Some movies touch your heart…. and soul. Yesterday I happened to be browsing during a break in a news channel and my remote stopped at a channel that was screening CJ 7, a science fiction. All I happened to see were a few scenes that struck a chord and opened the floodgates of my emotions. The little protagonist Dicky’s father, a construction laborer finds out his son has cheated in his report card and is upset because he has been working hard to educate his son. In his anger he confiscates CJ7, a cuddly alien that he has gifted to his son earlier and goes off to work. At the site he gets killed in a freaky accident. The scene is about how the boy is shocked out of his wits and cries himself to sleep telling himself that his father would not leave him alone. And sure enough, the cuddly alien revives the dead man who is found lying beside the little boy the next morning. The single tear from the little boy’s eyes on seeing his father alive is enough to draw out emotions even from a robot.
This simple movie from Hong Kong released in 2008 stands testimony to the fact that a movie does not need huge sets and a big star cast to touch the heart of the movie goers. Watching this movie led me down memory lane to recount other fantasy and science fiction that snared the audience’s attention and continue to linger in their memories as memorable film-watching experiences. What is it that makes a movie unforgettable? Some movies with simple plots seem to elicit phenomenal audience involvement emerging as all time hits. What makes these movies tick?
Films like Sound of Music, Mary Poppins, Lion King and Ratatouille have touched the hearts of millions of children and adults world over and to this day remain as all time favorites. The 1994 American animated musical adventure, The Lion King by Walt Disney Feature Animation is about a lion cub that was tricked into thinking he killed his father. The guilt ridden lion cub flees into exile and abandons his identity as the future king. Your heart goes out to Simba the cub and you undergo the entire gamut of emotions that Simba and his friends experience when try to regain the lost territory and status.
Who has not fallen in love with Remy the young rat in the French country side that arrives in Paris in search of his cooking idol and makes an unusual alliance with a restaurant’s new garbage boy, Luigini, only to help transform him into a chef and finally a restaurateur? Released in 2007, Ratatouille is a computer-animated comedy film that has witnessed stupendous success in the annals of global cinema.
These movies are fantasy films that have been able to elicit real emotions and empathy among the viewers. They have all had simple story lines and a humble star cast or animated characters. The voice cast in the animated movies has been simply remarkable, bringing out every nuance of emoting. These movies did not appear to be artificial or raise questions about the impossible situations and characters of the films.
Yet, from the stables of the Indian tinsel town, despite the fact that we have a huge pool of creativity and intellect, we have never had an all time historical hit , be it a cartoon, or an animated film or even the odd fantasy science fictions. Of course, films like Koi Mil Gaya did make an impact and Jadoo, the alien elicited a few tears amongst sentimental mortals like me, but once you are out of the movie hall or television, the movie is forgotten.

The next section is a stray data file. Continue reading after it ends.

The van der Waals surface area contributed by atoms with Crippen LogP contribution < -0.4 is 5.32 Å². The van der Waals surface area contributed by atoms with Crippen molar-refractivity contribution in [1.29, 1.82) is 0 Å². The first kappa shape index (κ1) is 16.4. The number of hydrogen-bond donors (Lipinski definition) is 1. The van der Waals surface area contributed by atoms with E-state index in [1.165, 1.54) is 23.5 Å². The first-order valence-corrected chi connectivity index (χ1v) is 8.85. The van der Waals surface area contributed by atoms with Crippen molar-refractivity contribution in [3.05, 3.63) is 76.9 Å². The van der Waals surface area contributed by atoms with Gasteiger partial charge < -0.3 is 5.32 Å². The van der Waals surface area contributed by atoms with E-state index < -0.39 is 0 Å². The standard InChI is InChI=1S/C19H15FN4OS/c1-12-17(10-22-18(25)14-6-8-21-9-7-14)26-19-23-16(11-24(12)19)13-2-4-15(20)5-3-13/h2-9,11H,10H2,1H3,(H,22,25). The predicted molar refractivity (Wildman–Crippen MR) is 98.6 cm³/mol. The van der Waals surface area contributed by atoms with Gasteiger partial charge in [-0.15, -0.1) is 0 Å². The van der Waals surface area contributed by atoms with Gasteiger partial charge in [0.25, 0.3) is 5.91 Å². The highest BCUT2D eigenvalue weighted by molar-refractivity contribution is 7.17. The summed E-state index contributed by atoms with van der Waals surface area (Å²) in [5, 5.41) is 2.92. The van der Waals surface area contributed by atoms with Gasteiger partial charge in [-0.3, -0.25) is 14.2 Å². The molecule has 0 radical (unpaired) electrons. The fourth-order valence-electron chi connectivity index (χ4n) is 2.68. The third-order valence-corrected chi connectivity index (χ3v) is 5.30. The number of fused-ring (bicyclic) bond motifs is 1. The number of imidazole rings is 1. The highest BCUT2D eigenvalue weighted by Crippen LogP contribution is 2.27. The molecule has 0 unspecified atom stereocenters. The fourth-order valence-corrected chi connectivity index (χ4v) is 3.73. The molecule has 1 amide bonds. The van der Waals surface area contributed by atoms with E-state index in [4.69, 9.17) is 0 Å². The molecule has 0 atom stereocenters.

A film without human characters is difficult to make because you have to bring out the diverse facets of human character through animated, robotic characters. Despite the tremendous advancements in graphics and design and the most skillfully depicted fictional protagonists that have been created by filmmakers like Steven Spielberg and others, infusing emotions in these characters is singularly the most difficult aspect of filmmaking. Intelligent and planned voice cast has been able to offset this handicap to a large extent.
India is surging ahead in the field of multimedia. Some sporadic attempts are being made in the arena of animated films. But so far we have not been able to create movies or serials like Heidi, Tom and Jerry etc., which endear the audiences and provide real entertainment and relaxation. Young filmmakers with a vision to make a mark in the world of cinema are emerging. Combining the skills of our knowledge in graphics and design as well as the inherent creativity and intelligence of young Indians who can draw from the enormous wealth of mythological stories (which can be modernized), the world of animated movies opens up an entirely unexplored realm of opportunities for aspiring filmmakers. All they need is out-of-the-box thinking to explore new storylines and create fantasy films for a global audience. Who knows, this may bring in a few global awards too!
But for this, Indian filmmakers should come out of the culture of high melodrama and histrionics and try infuse as much as seemingly realistic characters and situations as possible to capture the involvement of the audience. And definitely we must cut out on masala formulas, clichéd dialogues and lyrics and oops… no songs please! And we definitely don’t want item numbers from cartoon characters!Respond to
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